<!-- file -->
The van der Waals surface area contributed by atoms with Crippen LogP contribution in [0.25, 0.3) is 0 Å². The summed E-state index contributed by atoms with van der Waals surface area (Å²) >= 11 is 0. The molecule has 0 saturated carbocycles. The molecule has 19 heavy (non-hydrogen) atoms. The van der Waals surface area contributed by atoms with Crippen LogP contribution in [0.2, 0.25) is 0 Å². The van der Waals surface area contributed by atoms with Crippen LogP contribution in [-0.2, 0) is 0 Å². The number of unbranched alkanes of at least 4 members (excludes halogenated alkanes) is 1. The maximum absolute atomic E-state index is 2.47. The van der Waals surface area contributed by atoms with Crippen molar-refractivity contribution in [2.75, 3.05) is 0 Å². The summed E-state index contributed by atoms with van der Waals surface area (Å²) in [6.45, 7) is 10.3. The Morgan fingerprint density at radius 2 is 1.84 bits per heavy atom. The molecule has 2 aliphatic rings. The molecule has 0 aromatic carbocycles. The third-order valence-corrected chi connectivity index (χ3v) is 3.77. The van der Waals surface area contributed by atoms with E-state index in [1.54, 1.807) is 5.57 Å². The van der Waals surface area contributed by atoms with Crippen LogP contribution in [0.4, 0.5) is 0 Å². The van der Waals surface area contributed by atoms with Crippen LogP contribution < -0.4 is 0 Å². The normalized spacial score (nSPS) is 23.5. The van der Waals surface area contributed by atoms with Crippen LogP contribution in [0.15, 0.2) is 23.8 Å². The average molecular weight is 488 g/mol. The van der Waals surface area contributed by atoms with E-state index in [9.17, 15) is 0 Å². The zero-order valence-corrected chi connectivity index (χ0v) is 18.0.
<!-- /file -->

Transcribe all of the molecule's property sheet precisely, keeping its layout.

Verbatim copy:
The van der Waals surface area contributed by atoms with Crippen LogP contribution in [0.25, 0.3) is 0 Å². The summed E-state index contributed by atoms with van der Waals surface area (Å²) >= 11 is 0. The molecule has 0 saturated carbocycles. The molecule has 19 heavy (non-hydrogen) atoms. The van der Waals surface area contributed by atoms with Crippen LogP contribution in [0.2, 0.25) is 0 Å². The van der Waals surface area contributed by atoms with Crippen LogP contribution in [-0.2, 0) is 0 Å². The number of unbranched alkanes of at least 4 members (excludes halogenated alkanes) is 1. The maximum absolute atomic E-state index is 2.47. The van der Waals surface area contributed by atoms with Crippen molar-refractivity contribution in [2.75, 3.05) is 0 Å². The summed E-state index contributed by atoms with van der Waals surface area (Å²) in [6.45, 7) is 10.3. The Morgan fingerprint density at radius 2 is 1.84 bits per heavy atom. The molecule has 2 aliphatic rings. The molecule has 0 aromatic carbocycles. The third-order valence-corrected chi connectivity index (χ3v) is 3.77. The van der Waals surface area contributed by atoms with E-state index in [1.54, 1.807) is 5.57 Å². The van der Waals surface area contributed by atoms with Crippen LogP contribution in [0.4, 0.5) is 0 Å². The van der Waals surface area contributed by atoms with Crippen LogP contribution < -0.4 is 0 Å². The normalized spacial score (nSPS) is 23.5. The van der Waals surface area contributed by atoms with Crippen LogP contribution in [0.15, 0.2) is 23.8 Å². The average molecular weight is 488 g/mol. The van der Waals surface area contributed by atoms with E-state index in [9.17, 15) is 0 Å². The zero-order valence-corrected chi connectivity index (χ0v) is 18.0.